From the January 2 edition of CNN's State of the Union:
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From the November 5 edition of CNN's Anderson Cooper 360:
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Despite passage of health care reform bills in House and Senate committees and the endorsement by major medical organizations of congressional Democrats' reform efforts, numerous television pundits have suggested that President Obama's health care plan is in serious jeopardy.
Yes, as Politico's Michael Calderone points out, Huffington Post is asking readers to vote for their favorite White House correspondent:
Current nominees: Chuck Todd, Savannah Guthrie, John Yang, Suzanne Malveaux, Ed Henry, Bill Plante, Jake Tapper, Major Garrett and Wendell Goler.
Henry would like your vote. But some think there are some notable exemptions: Former White House press office staffer Pete Seat wants Chip Reid and Washington Times White House correspondent Christina Bellantoni thinks Mark Knoller was robbed.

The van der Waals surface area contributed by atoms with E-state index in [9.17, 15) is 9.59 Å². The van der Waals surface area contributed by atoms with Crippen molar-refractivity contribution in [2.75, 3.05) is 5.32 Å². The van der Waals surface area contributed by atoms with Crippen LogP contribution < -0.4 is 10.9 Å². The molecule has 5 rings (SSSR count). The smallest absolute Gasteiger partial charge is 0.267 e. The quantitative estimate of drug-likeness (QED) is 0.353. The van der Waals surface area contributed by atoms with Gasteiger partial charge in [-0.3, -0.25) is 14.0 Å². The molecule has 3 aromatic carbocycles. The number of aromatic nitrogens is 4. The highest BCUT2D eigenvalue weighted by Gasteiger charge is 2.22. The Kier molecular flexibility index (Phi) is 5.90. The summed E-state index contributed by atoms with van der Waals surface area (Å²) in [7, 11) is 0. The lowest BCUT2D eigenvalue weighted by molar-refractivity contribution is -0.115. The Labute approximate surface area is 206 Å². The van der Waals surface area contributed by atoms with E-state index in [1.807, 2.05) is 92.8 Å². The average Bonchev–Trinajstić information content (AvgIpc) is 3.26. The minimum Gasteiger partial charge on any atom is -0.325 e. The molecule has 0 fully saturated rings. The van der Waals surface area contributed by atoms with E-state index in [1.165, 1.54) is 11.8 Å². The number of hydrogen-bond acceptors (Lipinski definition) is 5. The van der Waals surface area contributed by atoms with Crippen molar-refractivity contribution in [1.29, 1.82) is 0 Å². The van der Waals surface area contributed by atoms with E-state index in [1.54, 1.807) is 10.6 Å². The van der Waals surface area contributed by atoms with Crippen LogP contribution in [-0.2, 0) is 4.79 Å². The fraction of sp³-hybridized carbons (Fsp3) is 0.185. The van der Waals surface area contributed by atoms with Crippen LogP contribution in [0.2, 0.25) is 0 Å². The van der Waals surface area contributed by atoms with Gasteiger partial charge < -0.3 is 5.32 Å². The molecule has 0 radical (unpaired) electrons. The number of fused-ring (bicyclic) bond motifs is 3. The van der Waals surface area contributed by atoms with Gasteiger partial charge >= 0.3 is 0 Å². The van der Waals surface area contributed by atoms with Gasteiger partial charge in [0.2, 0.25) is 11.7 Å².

Mere hours after the Gridiron Dinner -- an annual gathering of the political press in which everyone soberly bonds over their concern for the state of the world and offers the plucky and trembling Ed Henry advice on being a newsman -- President Barack Obama appeared on 60 Minutes for an interview with Steve Kroft, and while the session, to the untrained eye, might have looked like a ranging and substantive interview, media figures with more discernment and savvy saw it for what it was: Obama laughing at the hardships of America, forever and ever.
And so, as the keepers of the public trust, they grimly went to work, warning America about Obama's reckless demonstration of "emotion" and "brief levity" and "humor," because HOW DARE HE. What sort of rat bastard President would force the cast of MSNBC's commedia dell'arte show Morning Joe suspend their pleasing lazzi, about sex toys -- the important issues of the day -- to discuss his loathesome laughter! In this new video by Media Matters, you can see just how this important topic was relentlessly pursued, like the icy grip of death.